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Sexually extravagant male birds age more rapidly, but try to hide it
Date:8/4/2011

For male houbara bustards sexual extravagance is the key to attracting mates in some of the world's harshest desert environments. However, new research in Ecology Letters reveals that males who perform the most extravagant sexual displays will suffer from premature biological aging and will pass their reproductive prime years earlier than their less ostentatious rivals.

Houbara bustards, Chlamydotis undulata, are found across the deserts of the Southern Hemisphere, from the Persian Gulf to the Gobi Desert, and for six months of the year the males spend their days in elaborate sexual displays aiming to charm passing females.

Research has demonstrated that the 'showiest' of these males produce the highest quality sperm when they mate.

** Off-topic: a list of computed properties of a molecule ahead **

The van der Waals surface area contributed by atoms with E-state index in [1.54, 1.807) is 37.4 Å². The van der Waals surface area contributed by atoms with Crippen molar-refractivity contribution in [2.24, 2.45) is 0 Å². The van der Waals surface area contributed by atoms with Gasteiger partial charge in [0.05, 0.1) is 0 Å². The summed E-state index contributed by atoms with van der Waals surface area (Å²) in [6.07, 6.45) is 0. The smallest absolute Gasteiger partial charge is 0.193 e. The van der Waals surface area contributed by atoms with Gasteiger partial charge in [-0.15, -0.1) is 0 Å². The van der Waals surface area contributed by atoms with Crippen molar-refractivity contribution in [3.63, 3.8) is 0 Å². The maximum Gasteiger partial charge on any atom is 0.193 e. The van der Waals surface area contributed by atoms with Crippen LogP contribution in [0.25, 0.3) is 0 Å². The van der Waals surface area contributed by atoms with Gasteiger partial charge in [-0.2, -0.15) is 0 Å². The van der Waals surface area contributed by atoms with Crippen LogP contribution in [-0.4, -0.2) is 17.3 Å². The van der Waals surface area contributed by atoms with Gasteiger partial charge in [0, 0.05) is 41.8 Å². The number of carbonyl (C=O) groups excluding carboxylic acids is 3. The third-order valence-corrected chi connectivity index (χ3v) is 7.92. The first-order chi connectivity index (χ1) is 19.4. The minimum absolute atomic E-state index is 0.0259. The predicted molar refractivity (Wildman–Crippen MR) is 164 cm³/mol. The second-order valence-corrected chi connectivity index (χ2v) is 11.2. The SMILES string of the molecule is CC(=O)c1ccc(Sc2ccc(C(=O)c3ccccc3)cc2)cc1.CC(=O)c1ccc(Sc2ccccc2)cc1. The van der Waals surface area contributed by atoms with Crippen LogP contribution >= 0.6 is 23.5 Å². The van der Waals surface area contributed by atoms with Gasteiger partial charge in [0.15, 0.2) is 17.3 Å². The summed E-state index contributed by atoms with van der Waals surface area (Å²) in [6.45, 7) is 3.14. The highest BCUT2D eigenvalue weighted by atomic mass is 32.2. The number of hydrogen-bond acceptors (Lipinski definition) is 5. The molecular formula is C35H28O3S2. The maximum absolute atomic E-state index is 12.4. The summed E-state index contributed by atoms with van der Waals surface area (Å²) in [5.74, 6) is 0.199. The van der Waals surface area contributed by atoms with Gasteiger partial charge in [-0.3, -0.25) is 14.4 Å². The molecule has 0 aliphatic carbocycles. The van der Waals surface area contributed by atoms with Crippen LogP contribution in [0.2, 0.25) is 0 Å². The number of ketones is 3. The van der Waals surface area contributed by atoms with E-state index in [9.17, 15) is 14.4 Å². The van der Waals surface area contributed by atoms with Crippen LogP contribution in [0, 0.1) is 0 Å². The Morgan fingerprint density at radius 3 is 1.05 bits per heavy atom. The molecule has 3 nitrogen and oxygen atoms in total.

However, new research reveals that this effort takes its toll. Extravagant males were found to pass their reproductive prime much sooner than their more subdued rivals and they began to produce 'burnt-out', smaller ejaculates, containing high numbers of dead and abnormal sperm.

"This is the bird equivalent of the posers who strut their stuff in bars and nightclubs every weekend," said lead author Dr Brian Preston from the University of Burgundy, France. "If the bustard is anything to go by, these same guys will be reaching for their toupees sooner than they'd like."

Dr Preston's team found that despite burning out, showy males continued their energetic sexual displays at near maximum levels.

"Male houbara bustards may help to explain how senescence, or biological aging, has evolved," concluded Preston. "Senescence is the deterioration that occurs with advancing age, yet the reason why an organism should senesce has been an evolutionary puzzle, as natural selection would be expected to 'weed-out' the genes responsible for these age-related declines."

"The bustard shows that an over-abundance of early reproductive effort comes at the cost of physiological declines later in life. This early versus late life trade-off can help explain why senescence occurs, and reveals the potential significance of sexual selection in explaining rates of aging."


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Contact: Ben Norman
Lifesciencenews@wiley.com
44-012-437-70375
Wiley-Blackwell
Source:Eurekalert  

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